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‘Old Dough’ goes great on grilled pizza

The kids are back in school, the grilling season is over for most (bite your tongue), and as I’m fond of saying, it’s now time to start getting ready for next summer!
My wife and kids are thrilled that the season of the pumpkin is among us, and I guess to a certain extent I’m pretty excited for the treats that come to us in the fall. Pumpkin ‘everything’ from latte to coffee to pie to cookies to cakes to cake pops to white-chocolate truffles to…
I just went into sugar overload just writing that.
Shaking myself out of my hypochondriacal diabetic fit, I get back to the task at hand, which is having a little fun making a special treat on the grill; grilled pizza.
I wrote about grilled Piadina years ago, the little Italian sandwich squeezed in a mini-grilled pizza crust, and this is just the grown-up version.
Simply make some pizza dough (preferably well- ahead of time) and roll it out. Here comes the tricky part, but after you do it a few times, you’ll see how easy it is. You will need a pizza peel or flat sheet of some kind so you can put your perfect circle on it and then transfer it to the grill by shimmying it off. That’s it.
Now for a word on the dough, the best advice that I can give you is to use the Old Dough Method. This method implies that you have pizza on the docket on a regular enough basis that it makes sense. Simply take a chunk of today’s dough and save it until the next time. Freezing is acceptable if there will be a good bit of time in between batches.
Add this chunk to the new batch, and continue this method for all eternity. After a dozen batches, your dough will take on a life of its own and you will be the envy of all of your baking friends as they try to recreate your masterpiece.
It is similar to making a good remouillage (‘remi’) when you make stocks. After you make a stock, you drain it and then top the bones and spent vegetables with water and simmer for a few hours. Strain this and start your next batch with this, and so on and so forth.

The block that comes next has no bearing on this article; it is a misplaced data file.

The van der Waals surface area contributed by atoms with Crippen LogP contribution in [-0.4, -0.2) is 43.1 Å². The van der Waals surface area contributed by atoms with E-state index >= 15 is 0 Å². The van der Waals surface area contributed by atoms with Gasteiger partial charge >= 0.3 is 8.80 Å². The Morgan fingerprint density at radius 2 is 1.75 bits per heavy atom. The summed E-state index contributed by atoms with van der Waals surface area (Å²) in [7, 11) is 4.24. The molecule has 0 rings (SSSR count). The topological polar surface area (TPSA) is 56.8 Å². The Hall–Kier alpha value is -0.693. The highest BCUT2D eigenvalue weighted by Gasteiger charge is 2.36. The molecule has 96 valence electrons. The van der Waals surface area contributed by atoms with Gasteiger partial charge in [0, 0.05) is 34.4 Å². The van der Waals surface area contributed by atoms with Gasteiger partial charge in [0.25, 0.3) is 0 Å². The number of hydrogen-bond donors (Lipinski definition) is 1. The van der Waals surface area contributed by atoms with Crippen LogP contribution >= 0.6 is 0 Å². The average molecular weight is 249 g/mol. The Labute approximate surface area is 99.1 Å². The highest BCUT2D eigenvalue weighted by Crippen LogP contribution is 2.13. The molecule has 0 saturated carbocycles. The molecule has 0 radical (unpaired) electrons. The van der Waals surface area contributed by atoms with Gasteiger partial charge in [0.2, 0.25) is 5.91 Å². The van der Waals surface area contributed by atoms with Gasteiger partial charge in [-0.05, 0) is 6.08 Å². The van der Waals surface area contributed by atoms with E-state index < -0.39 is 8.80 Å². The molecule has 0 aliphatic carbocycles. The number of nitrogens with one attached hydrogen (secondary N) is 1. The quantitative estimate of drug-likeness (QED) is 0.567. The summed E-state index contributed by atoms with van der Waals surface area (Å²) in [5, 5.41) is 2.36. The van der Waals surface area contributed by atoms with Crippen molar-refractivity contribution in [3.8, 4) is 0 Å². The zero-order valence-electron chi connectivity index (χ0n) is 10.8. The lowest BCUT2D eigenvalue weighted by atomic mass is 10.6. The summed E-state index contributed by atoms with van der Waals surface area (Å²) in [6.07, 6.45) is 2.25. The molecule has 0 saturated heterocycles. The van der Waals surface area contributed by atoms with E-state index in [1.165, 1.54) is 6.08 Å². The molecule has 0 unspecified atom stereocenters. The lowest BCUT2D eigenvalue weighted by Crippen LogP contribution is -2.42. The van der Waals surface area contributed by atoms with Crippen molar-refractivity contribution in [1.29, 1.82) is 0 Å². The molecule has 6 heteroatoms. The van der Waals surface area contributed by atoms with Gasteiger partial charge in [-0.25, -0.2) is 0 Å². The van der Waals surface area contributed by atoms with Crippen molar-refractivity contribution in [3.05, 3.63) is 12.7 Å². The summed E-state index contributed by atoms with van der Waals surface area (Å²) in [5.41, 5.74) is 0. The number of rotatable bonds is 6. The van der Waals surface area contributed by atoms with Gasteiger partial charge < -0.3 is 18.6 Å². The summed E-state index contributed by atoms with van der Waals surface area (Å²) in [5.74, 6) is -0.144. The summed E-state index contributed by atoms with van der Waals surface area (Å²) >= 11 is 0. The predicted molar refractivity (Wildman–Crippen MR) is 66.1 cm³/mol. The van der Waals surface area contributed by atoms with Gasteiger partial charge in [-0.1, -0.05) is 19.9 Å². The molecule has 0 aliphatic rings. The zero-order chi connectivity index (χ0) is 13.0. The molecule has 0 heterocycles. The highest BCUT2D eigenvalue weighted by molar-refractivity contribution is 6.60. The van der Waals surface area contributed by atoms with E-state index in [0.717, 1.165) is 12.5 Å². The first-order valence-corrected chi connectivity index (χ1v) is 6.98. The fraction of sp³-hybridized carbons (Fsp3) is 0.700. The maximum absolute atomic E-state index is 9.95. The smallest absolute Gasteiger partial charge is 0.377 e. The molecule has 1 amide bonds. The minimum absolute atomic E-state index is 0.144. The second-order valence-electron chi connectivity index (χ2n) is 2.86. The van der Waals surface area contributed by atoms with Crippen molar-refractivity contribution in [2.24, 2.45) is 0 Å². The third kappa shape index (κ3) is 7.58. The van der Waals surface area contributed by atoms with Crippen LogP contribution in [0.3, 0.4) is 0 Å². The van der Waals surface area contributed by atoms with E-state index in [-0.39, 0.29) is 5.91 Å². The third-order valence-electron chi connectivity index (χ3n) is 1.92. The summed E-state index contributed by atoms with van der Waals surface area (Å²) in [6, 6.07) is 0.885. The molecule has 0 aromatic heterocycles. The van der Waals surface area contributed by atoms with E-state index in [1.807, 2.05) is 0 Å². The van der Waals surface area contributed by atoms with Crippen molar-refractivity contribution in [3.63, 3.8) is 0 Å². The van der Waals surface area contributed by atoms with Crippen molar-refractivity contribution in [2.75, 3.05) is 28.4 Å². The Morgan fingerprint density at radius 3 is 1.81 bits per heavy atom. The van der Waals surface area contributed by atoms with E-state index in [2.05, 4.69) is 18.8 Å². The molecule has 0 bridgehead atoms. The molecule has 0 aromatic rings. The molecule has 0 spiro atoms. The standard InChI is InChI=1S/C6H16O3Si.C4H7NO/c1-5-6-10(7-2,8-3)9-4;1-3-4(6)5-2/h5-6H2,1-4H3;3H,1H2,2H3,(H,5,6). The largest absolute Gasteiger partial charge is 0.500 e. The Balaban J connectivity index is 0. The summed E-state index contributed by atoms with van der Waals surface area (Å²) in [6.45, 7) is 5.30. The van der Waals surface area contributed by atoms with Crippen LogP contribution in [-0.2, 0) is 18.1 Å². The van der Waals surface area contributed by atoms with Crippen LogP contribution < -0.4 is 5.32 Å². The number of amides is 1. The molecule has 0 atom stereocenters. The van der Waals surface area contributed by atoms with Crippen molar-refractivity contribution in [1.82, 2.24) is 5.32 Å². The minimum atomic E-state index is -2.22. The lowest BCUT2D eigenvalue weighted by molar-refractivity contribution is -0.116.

In this way are remouillage and old dough similar. Developing flavor over time is an overly simplistic task, but it takes great patience and a certain amount of planning. Many of us simply don’t have the facilities at home to accommodate this type of activity. We just have to do the best that we can.
For now I will stave off the pumpkin ‘everything’ and stick with the grilled pie. We are only weeks away from being inundated with holiday sweets, and I shall remain strong.

Grilled Pizza

Makes 4-10” pizzas
2lb Pizza dough*
1/2-3/4 c. Pizza sauce
Cheese blend (mozzarella, provolone, parmesan)

1. Make your dough a day or two ahead of time. If you are able to use the Old Dough Method, do so!
2. When you are ready to make the pizza, pull the dough out and divide into 4 equal 8-ounce pieces
3. Form them into balls and then allow to rest on a floured surface, covered with plastic wrap or a damp towel, for half an hour
4. While the dough is resting, turn your grill onto medium heat and season if it is a bit rusty since its last use
5. Roll the dough out and form a circle, and then toss the dough to make your 10-inch diameter
6. Dock the dough (poke holes in the center) to prevent the main portion of the pizza from bubbling up
7. If you have a pizza peel, you can use cornmeal on it to prevent the dough from sticking
8. Place your dough on the peel and transfer it to the grill surface so as to maintain its round nature
9. Grill for about a minute or until it sets up. You will start to see bubbles on the surface
10. Making sure that you don’t burn the pizza crust, carefully flip the dough over. I use a palate knife for this (a big, long, thin spatula)
11. Grill for another minute or two and then remove to a pizza pan
12. Top your pizza with the sauce and cheese. If you’re like me (well, me on occasion), you will also have sautéed mushrooms, blanched and drained spinach or bacon bits laying around so use whatever you want. It’s your pizza!
13. Place back on the grill and close the lid. If the grill is too hot, turn off the burners on one half and place the pizza there. This indirect method (with the lid closed) will act much more like an oven instead of a char-broiler, leaving you with a perfect crust and nice, gooey toppings
14. Remove and serve immediately
*Use any pizza dough recipe that you like, but a great tip is to make it a day ahead. The more that the bread can sit and develop, the better the flavors will be. Just make sure to punch it down and refrigerate, covered. For today’s pizza, I went by the Fleishmann’s recipe on the back of their Pizza Crust Yeast, but there are plenty of recipes out there.